Sir Edward Leigh MP has welcomed new figures showing that 360 fewer people are claiming Jobseeker’s Allowance in the Gainsborough constituency since 2010, a twenty per cent drop. Across the East Midlands, 117,000 more people were in work compared to the end of the last Labour government.
“These numbers aren’t just statistics, they’re human lives and it shows that our long-term economic plan is working,” the former minister in Trade & Industry said.
“People here in Lincolnshire can look forward to a brighter, safer future both for themselves and for their families. We need to keep going so that more families here in Lincolnshire enjoy the security of a real job and regular pay.”
Throughout Britain the number of people relying on Jobseeker’s Allowance has fallen below one million for the first time since 2008.
Britain is facing a housing shortage and the removal of the spare room subsidy was a necessary change in order to get the housing benefit bill under control, return fairness to the system, and make better use of social housing stock.
The Affordable Homes Bill aims to reverse this important change, when there are nearly two million households on social housing waiting lists in England alone and 360,000 families living in over-crowded accommodation. Estimates suggest that the Affordable Homes Bill would cost about £1 billion of public expenditure. At a time when many families are having to make cut backs, this would not be an appropriate use of public money.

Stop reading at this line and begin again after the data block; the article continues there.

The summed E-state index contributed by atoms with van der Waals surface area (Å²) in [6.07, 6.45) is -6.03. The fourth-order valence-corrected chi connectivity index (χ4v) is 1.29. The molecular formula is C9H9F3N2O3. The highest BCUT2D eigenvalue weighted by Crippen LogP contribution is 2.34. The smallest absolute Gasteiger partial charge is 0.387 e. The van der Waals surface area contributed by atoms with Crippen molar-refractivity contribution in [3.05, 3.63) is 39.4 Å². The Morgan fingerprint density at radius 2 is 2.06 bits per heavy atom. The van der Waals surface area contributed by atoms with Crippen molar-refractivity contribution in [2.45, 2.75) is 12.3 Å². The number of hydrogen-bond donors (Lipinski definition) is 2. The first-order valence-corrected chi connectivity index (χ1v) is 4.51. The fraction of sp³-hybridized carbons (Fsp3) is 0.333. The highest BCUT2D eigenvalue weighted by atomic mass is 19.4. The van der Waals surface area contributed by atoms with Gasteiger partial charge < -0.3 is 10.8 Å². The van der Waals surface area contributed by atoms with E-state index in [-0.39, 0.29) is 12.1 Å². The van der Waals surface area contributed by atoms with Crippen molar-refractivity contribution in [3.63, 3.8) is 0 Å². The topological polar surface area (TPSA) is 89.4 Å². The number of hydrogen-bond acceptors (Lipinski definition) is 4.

Provisions are in place to protect the disabled, foster carers, and the armed forces and £165 million of funding has been made available for local councils to support vulnerable claimants in 2014/15. However, I continue to believe that it cannot be right to subsidise families to live in houses too big for their needs.
For these reasons, I cannot support the Affordable Homes Bill.
Edward Leigh, the Conservative Member of Parliament for Gainsborough, has called for the application to build a new hotel on the town’s Market Street to be approved. In a letter to Eric Pickles, the Secretary of State for Communities & Local Government, Sir Edward said that the proposal was “absolutely vital to economic growth in Gainsborough.”
“The world-class businesses located here have clients who visit from across the country and beyond,” the MP continued. “This hotel would be an important component in increasing the viability of expanding businesses in the area as well as providing a strong support for those seeking to locate businesses here.”
“With Marshalls Yard and the new apartments, this part of Gainsborough has experienced a significant upturn in investment in the past few years, and it would be a great shame if we missed an opportunity to continue this trend and bring yet another high-quality development to the town.”
“It is precisely projects like these throughout Britain that we must support in order to make sure the economic recovery is broad and widely spread around the country,” he concluded. “The importance of this hotel and the opportunities it will bring to Gainsborough cannot be understated.”
Sir Edward Leigh MP, who represents the Gainsborough Constituency, has been identified as the most active parliamentarian in Westminster from our area.
The Conservative Member of Parliament, who represents the towns of Gainsborough, Caistor, Market Rasen and Wragby, together with numerous villages across the West Lindsey district, came out on top when compared with local representatives in the House of Commons in terms of parliamentary contributions – not far behind Prime Minister David Cameron.
Sir Edward, who has over thirty years of parliamentary experience, ranks thirty-fifth when compared to his six hundred and forty-four colleagues (a further eight failed to make the table, as they have not spoken in the Commons).